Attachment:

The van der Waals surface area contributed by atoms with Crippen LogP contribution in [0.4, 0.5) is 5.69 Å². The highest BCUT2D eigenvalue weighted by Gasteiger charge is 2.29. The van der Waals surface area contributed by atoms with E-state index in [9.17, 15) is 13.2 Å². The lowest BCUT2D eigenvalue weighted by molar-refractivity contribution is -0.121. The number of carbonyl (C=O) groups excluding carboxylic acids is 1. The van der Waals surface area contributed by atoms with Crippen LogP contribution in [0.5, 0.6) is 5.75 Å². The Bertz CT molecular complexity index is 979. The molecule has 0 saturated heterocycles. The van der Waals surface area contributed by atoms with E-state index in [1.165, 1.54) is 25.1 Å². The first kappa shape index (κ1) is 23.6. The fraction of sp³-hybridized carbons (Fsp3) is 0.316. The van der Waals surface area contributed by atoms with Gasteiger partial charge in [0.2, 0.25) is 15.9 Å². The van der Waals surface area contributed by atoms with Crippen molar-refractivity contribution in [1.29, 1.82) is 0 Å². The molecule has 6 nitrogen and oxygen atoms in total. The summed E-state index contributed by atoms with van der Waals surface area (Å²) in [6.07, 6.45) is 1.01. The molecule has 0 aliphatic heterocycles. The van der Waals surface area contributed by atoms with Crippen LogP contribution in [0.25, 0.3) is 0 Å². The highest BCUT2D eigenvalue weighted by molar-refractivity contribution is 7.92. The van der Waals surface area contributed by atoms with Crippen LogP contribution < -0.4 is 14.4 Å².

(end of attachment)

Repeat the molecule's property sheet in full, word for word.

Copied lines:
The van der Waals surface area contributed by atoms with Crippen LogP contribution in [0.4, 0.5) is 5.69 Å². The highest BCUT2D eigenvalue weighted by Gasteiger charge is 2.29. The van der Waals surface area contributed by atoms with E-state index in [9.17, 15) is 13.2 Å². The lowest BCUT2D eigenvalue weighted by molar-refractivity contribution is -0.121. The number of carbonyl (C=O) groups excluding carboxylic acids is 1. The van der Waals surface area contributed by atoms with Crippen LogP contribution in [0.5, 0.6) is 5.75 Å². The Bertz CT molecular complexity index is 979. The molecule has 0 saturated heterocycles. The van der Waals surface area contributed by atoms with E-state index in [1.165, 1.54) is 25.1 Å². The first kappa shape index (κ1) is 23.6. The fraction of sp³-hybridized carbons (Fsp3) is 0.316. The van der Waals surface area contributed by atoms with Gasteiger partial charge in [0.2, 0.25) is 15.9 Å². The van der Waals surface area contributed by atoms with Crippen molar-refractivity contribution in [1.29, 1.82) is 0 Å². The molecule has 6 nitrogen and oxygen atoms in total. The summed E-state index contributed by atoms with van der Waals surface area (Å²) in [6.07, 6.45) is 1.01. The molecule has 0 aliphatic heterocycles. The van der Waals surface area contributed by atoms with Crippen LogP contribution in [0.25, 0.3) is 0 Å². The highest BCUT2D eigenvalue weighted by molar-refractivity contribution is 7.92. The van der Waals surface area contributed by atoms with Crippen LogP contribution < -0.4 is 14.4 Å².